Tuesday, 07 June 2016
This article was originally published on The Conversation on 3 June 2016. Dr Rob Davis is Senior Lecturer in ECU's School of Science.
Our EcoCheck series takes the pulse of some of Australia’s most important ecosystems to find out if they’re in good health or on the wane.
Western Australia’s iconic Banksia woodlands are the predominant ecosystem along the Swan Coastal Plain – part of the southwest Australian global biodiversity hotspot, a region internationally recognised for its huge diversity of flowers and other wildlife.
With more than 2,100 plant species, 2,250 invertebrates and 256 vertebrates, these woodlands are truly unique. However, they share this coastal plain with Perth, one of the fastest-growing cities in the world. Staggeringly, the Perth-Mandurah urban corridor is larger than the official city boundaries of Los Angeles and Tokyo put together (although, in fairness, those cities' satellite regions have their share of urban sprawl too).
Greater Perth’s population has crept past 2 million, across an area that extends 123km along the coast and about 30km inland. By 2050, Perth’s population is projected to reach 3.5 million and to stretch more than 240km along the coast.
Banksia woodlands are disappearing at an alarming rate. The woodlands have essentially been lost from the central part of their range (the Perth metropolitan area), leaving behind a scattering of suburban remnants.
These remnants, which include the 267 hectares of bushland in Perth’s iconic Kings Park, are under stress from other threats too, including inappropriate fire regimes, invasive species and climate change. Over the past 60 years these factors have contributed to a loss of many mature Banksia trees.
Around 80% of the woodland plants depend on pollinators such as native insects, birds, and mammals like Western Australia’s unique Honey Possum. Therefore, it is critical to maintain a connected network of woodland remnants across the metropolitan region, so that these pollinators can move freely throughout the habitat. It is not enough simply to conserve isolated patches such as Kings Park.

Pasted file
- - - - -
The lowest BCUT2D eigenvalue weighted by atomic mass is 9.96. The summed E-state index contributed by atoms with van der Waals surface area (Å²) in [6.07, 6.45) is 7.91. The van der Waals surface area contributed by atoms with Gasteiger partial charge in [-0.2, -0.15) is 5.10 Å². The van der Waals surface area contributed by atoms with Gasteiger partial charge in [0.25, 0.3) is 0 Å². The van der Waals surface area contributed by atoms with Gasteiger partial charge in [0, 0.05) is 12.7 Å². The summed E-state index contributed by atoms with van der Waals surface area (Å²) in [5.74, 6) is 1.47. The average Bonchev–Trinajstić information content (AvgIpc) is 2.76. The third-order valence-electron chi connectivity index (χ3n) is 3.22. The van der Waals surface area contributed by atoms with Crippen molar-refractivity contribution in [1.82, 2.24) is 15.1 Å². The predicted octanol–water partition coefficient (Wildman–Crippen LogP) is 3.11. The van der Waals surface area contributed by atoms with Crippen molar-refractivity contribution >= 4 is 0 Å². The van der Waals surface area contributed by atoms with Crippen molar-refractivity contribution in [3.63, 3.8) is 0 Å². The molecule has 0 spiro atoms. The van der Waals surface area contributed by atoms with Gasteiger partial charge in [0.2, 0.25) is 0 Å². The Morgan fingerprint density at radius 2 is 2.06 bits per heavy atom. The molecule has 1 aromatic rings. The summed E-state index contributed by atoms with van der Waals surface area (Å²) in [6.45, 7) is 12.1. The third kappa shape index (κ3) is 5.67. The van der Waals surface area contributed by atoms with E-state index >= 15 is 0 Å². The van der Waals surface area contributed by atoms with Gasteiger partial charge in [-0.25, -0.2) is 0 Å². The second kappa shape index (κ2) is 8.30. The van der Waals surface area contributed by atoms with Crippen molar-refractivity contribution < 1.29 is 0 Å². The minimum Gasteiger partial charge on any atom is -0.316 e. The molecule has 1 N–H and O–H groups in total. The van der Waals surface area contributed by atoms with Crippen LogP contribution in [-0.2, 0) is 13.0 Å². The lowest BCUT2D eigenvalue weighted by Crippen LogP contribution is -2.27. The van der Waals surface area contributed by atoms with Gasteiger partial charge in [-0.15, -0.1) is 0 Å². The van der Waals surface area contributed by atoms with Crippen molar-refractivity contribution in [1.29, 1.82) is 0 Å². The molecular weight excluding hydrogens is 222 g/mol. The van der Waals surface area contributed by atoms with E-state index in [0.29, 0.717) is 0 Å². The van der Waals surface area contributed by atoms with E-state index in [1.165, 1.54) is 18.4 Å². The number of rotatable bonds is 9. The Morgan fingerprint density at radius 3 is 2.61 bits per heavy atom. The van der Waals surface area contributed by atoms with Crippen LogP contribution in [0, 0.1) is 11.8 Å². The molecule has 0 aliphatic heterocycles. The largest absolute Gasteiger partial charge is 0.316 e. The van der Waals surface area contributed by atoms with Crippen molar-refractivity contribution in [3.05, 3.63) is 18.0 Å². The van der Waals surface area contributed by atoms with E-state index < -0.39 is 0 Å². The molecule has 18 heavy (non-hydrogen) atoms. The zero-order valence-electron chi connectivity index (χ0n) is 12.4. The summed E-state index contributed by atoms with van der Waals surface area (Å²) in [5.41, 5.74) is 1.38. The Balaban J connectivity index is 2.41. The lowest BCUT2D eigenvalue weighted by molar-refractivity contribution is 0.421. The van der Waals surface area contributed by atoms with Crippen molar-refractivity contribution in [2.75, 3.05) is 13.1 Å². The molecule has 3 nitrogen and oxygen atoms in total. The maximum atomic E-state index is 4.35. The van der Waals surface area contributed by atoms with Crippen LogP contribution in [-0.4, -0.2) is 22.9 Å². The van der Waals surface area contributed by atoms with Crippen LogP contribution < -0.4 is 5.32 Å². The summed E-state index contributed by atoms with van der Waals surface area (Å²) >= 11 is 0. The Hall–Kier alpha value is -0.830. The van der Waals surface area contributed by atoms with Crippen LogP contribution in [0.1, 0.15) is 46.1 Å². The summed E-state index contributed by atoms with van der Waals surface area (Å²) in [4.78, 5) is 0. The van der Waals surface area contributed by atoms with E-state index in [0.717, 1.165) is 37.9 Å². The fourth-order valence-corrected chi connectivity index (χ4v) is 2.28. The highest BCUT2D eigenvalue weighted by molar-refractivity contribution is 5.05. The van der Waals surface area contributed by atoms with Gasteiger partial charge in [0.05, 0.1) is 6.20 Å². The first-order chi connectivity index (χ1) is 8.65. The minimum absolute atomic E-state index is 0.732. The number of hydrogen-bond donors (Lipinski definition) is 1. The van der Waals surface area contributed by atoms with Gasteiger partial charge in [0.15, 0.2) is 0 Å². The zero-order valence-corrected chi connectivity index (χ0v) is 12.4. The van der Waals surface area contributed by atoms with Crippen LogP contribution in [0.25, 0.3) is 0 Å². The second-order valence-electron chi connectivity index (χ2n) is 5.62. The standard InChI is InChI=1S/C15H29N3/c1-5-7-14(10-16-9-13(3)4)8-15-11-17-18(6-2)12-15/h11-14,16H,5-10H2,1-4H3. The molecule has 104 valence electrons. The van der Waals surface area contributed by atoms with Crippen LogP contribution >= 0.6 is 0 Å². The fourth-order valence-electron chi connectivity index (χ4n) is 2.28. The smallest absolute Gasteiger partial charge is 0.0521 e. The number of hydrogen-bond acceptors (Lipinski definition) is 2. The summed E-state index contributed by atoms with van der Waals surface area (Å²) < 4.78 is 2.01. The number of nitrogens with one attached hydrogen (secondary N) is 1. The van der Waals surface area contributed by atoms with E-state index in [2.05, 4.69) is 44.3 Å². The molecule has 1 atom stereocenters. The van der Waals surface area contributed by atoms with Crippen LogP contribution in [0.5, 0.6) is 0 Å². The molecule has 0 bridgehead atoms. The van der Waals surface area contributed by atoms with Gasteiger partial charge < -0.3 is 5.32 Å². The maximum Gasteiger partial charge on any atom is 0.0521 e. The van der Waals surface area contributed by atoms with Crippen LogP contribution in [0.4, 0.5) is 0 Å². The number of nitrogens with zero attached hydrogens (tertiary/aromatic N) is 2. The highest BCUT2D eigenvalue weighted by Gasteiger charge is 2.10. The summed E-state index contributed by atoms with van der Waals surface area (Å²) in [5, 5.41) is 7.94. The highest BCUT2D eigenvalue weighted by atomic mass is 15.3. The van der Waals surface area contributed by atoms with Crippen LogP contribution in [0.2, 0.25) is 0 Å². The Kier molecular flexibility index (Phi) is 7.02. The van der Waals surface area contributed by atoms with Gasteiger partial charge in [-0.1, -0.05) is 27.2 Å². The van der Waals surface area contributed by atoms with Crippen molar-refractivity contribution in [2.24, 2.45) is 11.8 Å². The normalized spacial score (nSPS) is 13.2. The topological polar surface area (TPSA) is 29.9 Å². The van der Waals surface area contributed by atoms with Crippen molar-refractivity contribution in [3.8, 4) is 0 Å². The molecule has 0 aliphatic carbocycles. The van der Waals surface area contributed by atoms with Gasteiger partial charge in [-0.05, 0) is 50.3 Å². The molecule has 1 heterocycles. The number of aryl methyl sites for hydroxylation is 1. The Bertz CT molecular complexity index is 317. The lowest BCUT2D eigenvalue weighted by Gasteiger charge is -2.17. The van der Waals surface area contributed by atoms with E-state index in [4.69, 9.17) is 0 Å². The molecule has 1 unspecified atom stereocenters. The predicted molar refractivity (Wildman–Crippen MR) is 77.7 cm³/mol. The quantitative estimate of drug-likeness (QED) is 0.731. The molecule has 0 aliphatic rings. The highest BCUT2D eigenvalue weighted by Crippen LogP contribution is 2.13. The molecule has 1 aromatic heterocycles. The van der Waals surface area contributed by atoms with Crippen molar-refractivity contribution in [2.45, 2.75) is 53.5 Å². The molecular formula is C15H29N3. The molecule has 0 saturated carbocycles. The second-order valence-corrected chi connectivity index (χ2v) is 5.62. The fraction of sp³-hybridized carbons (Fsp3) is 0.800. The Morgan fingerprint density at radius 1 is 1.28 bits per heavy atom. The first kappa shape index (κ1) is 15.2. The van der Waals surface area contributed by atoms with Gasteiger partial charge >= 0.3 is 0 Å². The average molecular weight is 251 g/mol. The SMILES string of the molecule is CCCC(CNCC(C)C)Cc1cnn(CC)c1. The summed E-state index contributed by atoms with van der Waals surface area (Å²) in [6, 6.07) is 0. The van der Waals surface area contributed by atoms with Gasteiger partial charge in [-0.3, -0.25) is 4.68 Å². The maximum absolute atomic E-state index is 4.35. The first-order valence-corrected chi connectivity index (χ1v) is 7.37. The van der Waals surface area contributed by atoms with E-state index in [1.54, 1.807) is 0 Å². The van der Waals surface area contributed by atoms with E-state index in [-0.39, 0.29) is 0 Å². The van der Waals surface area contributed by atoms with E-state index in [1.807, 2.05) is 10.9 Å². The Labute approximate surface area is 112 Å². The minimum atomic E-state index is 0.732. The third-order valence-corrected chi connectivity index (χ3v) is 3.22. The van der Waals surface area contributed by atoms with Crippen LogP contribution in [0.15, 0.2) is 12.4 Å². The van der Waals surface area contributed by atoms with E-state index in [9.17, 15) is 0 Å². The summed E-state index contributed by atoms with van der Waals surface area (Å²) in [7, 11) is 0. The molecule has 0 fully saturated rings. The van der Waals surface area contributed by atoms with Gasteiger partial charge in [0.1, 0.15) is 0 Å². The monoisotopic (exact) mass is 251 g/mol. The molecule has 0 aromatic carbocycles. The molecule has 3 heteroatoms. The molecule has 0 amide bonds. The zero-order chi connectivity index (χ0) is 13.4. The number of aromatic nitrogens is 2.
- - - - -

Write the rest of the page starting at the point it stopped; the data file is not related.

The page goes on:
This is timely, coming in the face of the WA government’s proposed Perth-Peel Green Growth Plan, which will result in the loss of a further 9,800ha of Banksia woodlands (about 13,611 soccer fields, or 24.5 times the total area of Kings Park) and a further decline in numbers of the endangered Carnaby’s Black Cockatoo.
The good news is that Banksia woodlands can be successfully restored, and indeed some small pockets have been already. Roughly 70% of species returned to a restored site previously used for collecting construction sand.
However, Banksia trees take decades to reach maturity, making restoration a slow process, not to mention an expensive one. The cost of restoring cleared land has previously been estimated at A$30,000 per hectare, and Banksia attenuata seed alone can cost A$220 per 1,000 seeds.
The Perth-Peel plan would include the creation of 170,000ha of woodland reserves as mitigation for development. However, this is not a net gain, as these areas already exist. Some revegetation is planned, but as we have seen above, this is expensive and not always successful.
Perth has one of the lowest population densities in the world, with an average of just ten homes per hectare. Infill development has been proposed as an antidote to urban sprawl, but care needs to be taken that this infill does not fragment urban woodlands still further.
We cannot undo past developments. However, we should learn from them and reduce our future impact. This means using the best available restoration science and translating it into smarter planning and development to preserve existing woodlands on the Swan Coastal Plain, rather than trying to fix or offset the losses.
We need to know how changes in climate, particularly rainfall, will impact on Banksia woodlands. But, above all, the issue needs to be communicated beyond the scientific community. The public should be aware of the environmental and social benefits of conserving and restoring Banksia woodlands, from cooling our city streets to preserving WA’s beloved black cockatoos.
Finding the balance between urban sprawl and healthy woodlands will require collaboration between ecologists, policy scientists, urban planners, developers and local councils. Only with smarter development planning will we secure the successful management and future of the Banksia woodlands that once covered the Swan Coastal Plain.
Are you a researcher who studies an iconic Australian ecosystem and would like to give it an EcoCheck? Get in touch.
Alison Ritchie, Research Fellow in Restoration Ecology, Curtin University; Elizabeth Sinclair, Senior Research Fellow, University of Western Australia; Jason Stevens, Research Scientist, Restoration Ecophysiology, Kings Park and Botanic Gardens; Lucy Commander, Restoration Seed Ecologist, Kings Park and Botanic Gardens; Robert Davis, Senior Lecturer in Vertebrate Biology, Edith Cowan University, and William Fowler, PhD candidate, Murdoch University
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